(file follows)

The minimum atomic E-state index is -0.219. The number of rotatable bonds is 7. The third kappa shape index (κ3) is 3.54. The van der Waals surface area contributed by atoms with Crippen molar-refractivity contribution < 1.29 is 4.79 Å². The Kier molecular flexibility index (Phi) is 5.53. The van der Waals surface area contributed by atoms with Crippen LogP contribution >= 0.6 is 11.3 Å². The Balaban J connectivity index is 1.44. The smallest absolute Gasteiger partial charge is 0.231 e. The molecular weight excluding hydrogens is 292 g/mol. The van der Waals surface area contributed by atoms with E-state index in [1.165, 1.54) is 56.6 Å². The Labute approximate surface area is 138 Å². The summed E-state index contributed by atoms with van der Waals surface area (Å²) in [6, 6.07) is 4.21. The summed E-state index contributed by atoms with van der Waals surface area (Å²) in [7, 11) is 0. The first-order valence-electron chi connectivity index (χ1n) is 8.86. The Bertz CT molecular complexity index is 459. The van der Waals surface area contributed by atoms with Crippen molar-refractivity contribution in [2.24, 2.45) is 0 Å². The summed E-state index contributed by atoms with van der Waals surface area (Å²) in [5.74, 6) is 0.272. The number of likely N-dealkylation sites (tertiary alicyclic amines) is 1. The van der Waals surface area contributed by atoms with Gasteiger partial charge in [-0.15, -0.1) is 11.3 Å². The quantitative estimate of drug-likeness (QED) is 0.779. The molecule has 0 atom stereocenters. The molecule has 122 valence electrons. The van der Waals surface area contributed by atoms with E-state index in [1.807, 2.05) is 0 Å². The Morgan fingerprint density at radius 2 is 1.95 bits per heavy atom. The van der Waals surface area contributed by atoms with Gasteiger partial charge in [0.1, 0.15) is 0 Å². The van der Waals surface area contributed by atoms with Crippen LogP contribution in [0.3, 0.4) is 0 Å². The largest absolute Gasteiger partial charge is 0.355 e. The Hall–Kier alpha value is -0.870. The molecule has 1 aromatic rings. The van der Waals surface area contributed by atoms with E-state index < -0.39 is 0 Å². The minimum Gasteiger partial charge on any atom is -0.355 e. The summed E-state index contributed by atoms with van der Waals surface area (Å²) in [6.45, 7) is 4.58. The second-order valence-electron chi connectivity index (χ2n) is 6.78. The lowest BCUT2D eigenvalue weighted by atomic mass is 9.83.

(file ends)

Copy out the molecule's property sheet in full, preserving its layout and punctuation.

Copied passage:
The minimum atomic E-state index is -0.219. The number of rotatable bonds is 7. The third kappa shape index (κ3) is 3.54. The van der Waals surface area contributed by atoms with Crippen molar-refractivity contribution < 1.29 is 4.79 Å². The Kier molecular flexibility index (Phi) is 5.53. The van der Waals surface area contributed by atoms with Crippen LogP contribution >= 0.6 is 11.3 Å². The Balaban J connectivity index is 1.44. The smallest absolute Gasteiger partial charge is 0.231 e. The molecular weight excluding hydrogens is 292 g/mol. The van der Waals surface area contributed by atoms with E-state index in [1.165, 1.54) is 56.6 Å². The Labute approximate surface area is 138 Å². The summed E-state index contributed by atoms with van der Waals surface area (Å²) in [6, 6.07) is 4.21. The summed E-state index contributed by atoms with van der Waals surface area (Å²) in [7, 11) is 0. The first-order valence-electron chi connectivity index (χ1n) is 8.86. The Bertz CT molecular complexity index is 459. The van der Waals surface area contributed by atoms with Crippen molar-refractivity contribution in [2.24, 2.45) is 0 Å². The summed E-state index contributed by atoms with van der Waals surface area (Å²) in [5.74, 6) is 0.272. The number of likely N-dealkylation sites (tertiary alicyclic amines) is 1. The van der Waals surface area contributed by atoms with Gasteiger partial charge in [-0.15, -0.1) is 11.3 Å². The quantitative estimate of drug-likeness (QED) is 0.779. The molecule has 0 atom stereocenters. The molecule has 122 valence electrons. The van der Waals surface area contributed by atoms with E-state index in [1.807, 2.05) is 0 Å². The Morgan fingerprint density at radius 2 is 1.95 bits per heavy atom. The van der Waals surface area contributed by atoms with Gasteiger partial charge in [0.1, 0.15) is 0 Å². The van der Waals surface area contributed by atoms with Crippen LogP contribution in [0.3, 0.4) is 0 Å². The largest absolute Gasteiger partial charge is 0.355 e. The Hall–Kier alpha value is -0.870. The molecule has 1 aromatic rings. The van der Waals surface area contributed by atoms with E-state index < -0.39 is 0 Å². The minimum Gasteiger partial charge on any atom is -0.355 e. The summed E-state index contributed by atoms with van der Waals surface area (Å²) in [6.45, 7) is 4.58. The second-order valence-electron chi connectivity index (χ2n) is 6.78. The lowest BCUT2D eigenvalue weighted by atomic mass is 9.83.